Sandra Vijandi – the dream catcher
 
 
Jane McGuire

Sandra Vijandi – the dream catcher

Sandra Vijandi the digital photography expert

Published January 20 2017

As I scroll through Sandra Vijandi’s amazing portfolio, I’m taken aback by her ability to shoot just about everything – from famous faces to high fashion. Keen to find out more, our friends at The Freelancer Club didn’t hesitate to put us in touch with the lady behind the camera. When we sit down to chat, I was surprised to find photography was not Sandra’s first career, originally training as a primary school teacher. Proving that it’s never too late to give up the day job and follow your dreams, Sandra was inspiring, down to earth and more than happy to share her story with Hotcourses. An advocate for lifelong learning, if you’ve ever thought of turning that hobby into a career, read on.

 

So Sandra, how did you get to where you are today? Where did this interest in photography come from?

I have always been an artist and a creative person. Over the years I have expressed this interest and gift in many different ways, from music and dance, to painting and now photography. Nevertheless, I would argue that I was a ‘frustrated’ artist in that I had the burgeoning desire, but not the support from my family. I was a primary school teacher and at 26 I moved from Spain to Scotland to learn English. I had only intended to stay a few months, but met a young photographer who was taking classes at the university, and that inspired me to pursue my passion despite the perceived obstacles. I enrolled in school and with four years of dedicated work, I earned my BA in photography from Edinburgh College.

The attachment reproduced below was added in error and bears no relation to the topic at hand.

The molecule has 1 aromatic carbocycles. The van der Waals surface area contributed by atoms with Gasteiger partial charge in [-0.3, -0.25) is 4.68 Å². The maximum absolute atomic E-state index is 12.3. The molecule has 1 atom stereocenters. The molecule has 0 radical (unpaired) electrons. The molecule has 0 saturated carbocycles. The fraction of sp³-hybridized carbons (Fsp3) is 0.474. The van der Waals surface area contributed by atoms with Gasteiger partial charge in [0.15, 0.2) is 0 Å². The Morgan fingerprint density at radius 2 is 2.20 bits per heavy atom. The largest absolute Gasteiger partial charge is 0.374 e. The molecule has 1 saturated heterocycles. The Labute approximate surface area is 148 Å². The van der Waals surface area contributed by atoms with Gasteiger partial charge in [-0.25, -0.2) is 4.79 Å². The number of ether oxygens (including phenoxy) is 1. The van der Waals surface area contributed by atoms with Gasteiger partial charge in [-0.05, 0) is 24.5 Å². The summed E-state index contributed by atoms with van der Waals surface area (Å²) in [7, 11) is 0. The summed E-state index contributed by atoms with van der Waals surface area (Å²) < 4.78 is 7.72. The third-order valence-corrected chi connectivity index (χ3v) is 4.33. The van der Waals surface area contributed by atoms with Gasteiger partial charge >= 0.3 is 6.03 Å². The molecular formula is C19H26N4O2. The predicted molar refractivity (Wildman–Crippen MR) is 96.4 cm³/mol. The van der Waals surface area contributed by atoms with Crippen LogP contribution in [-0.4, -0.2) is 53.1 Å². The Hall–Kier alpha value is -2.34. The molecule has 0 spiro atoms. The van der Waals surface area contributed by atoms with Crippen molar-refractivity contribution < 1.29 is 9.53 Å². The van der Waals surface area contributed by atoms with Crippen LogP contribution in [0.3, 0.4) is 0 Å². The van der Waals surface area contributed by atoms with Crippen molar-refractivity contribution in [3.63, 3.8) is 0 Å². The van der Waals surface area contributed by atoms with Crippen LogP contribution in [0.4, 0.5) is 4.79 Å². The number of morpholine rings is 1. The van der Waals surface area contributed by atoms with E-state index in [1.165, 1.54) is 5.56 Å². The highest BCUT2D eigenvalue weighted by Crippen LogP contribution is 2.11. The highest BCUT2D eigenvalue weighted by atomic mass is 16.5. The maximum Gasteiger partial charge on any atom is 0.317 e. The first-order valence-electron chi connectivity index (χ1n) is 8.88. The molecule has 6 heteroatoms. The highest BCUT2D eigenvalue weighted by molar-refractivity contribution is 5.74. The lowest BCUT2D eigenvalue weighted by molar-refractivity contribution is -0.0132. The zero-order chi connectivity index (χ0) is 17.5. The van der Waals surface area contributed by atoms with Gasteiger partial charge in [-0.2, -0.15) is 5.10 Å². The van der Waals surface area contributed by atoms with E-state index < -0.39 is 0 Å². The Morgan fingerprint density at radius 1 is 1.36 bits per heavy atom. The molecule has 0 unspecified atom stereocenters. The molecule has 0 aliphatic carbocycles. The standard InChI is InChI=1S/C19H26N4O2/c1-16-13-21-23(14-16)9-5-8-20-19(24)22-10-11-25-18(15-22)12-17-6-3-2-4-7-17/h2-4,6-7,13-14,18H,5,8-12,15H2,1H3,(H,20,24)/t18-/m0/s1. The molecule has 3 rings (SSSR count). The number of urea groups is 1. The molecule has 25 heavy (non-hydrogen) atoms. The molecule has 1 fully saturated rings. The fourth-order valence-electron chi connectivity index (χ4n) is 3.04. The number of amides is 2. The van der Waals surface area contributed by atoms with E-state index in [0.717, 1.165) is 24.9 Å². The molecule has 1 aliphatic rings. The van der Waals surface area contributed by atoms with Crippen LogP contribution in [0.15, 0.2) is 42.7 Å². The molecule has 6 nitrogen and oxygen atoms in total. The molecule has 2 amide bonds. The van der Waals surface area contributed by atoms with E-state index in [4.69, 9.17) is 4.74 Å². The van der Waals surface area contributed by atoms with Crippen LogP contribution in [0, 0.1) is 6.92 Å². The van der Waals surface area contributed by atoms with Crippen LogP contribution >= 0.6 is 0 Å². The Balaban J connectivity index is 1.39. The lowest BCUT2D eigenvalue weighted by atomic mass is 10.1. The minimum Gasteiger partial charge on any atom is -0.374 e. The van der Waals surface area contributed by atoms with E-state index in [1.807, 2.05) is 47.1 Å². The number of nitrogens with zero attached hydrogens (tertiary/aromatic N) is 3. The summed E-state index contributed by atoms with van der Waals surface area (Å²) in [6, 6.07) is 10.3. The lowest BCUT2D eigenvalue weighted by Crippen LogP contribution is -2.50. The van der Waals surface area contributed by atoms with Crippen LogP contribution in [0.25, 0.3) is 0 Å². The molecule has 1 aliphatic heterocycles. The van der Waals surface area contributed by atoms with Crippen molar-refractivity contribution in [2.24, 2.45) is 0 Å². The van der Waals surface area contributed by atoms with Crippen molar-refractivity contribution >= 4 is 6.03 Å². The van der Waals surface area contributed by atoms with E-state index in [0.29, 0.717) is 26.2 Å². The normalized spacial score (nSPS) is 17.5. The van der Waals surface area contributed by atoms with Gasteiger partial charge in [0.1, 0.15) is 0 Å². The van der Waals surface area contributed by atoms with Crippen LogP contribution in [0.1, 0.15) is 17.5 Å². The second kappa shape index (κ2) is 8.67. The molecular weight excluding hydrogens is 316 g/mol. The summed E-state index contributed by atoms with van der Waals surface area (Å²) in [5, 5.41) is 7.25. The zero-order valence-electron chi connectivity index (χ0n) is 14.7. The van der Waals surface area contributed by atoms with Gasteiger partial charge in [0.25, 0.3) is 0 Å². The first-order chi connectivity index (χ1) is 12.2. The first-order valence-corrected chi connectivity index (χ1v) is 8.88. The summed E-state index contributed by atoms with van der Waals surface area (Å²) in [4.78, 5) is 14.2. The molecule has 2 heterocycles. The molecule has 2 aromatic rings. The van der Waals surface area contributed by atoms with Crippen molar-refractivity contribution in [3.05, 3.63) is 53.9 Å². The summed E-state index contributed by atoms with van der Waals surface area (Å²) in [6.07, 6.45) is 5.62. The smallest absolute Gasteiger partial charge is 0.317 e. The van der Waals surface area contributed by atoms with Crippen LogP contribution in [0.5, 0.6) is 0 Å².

Wow, so this wasn’t your first choice in career then?

No, and that's one of the interesting things about photography.  There is no one path to a successful career in this business.  There are some who know their path early on and others who find their way later in life, but it's never too late to pursue your passion and you will never regret investing in yourself.

Good answer! Do you think your training and gaining that qualification was important?

Having a BA helps, but the real life and the work experience is the main training that you need. To go out there and work for people will be your qualification. In many careers, degrees and certificates are legally required to perform the job.  Photography is unfortunately not always that way.  There is much more of a premium placed on contacts, connections, experience and portfolios.  In some ways, the democratisation of photography has encouraged anyone with a camera to lay claim to being a photographer and that unfortunately dilutes the perception of the entire profession.

Nevertheless, it is important to recognize the duality of professional photography.  There are the technical aspects that can be taught and the artistic aspects that cannot be.  It is important to have a foundation, but the camera and technique are just tools and they alone cannot make someone a great photographer.

 

So how did you take your first steps into the competitive world of photography?

In a word, grind.  I attended any photography related events, artistic events associated with photography such as trade shows, Edinburgh Fringe, London Fashion Week, and general networking at parties and shows around London.  Additionally I scoured the internet and applied for opportunities as they came about.  I also entered into photography competitions for additional networking opportunities.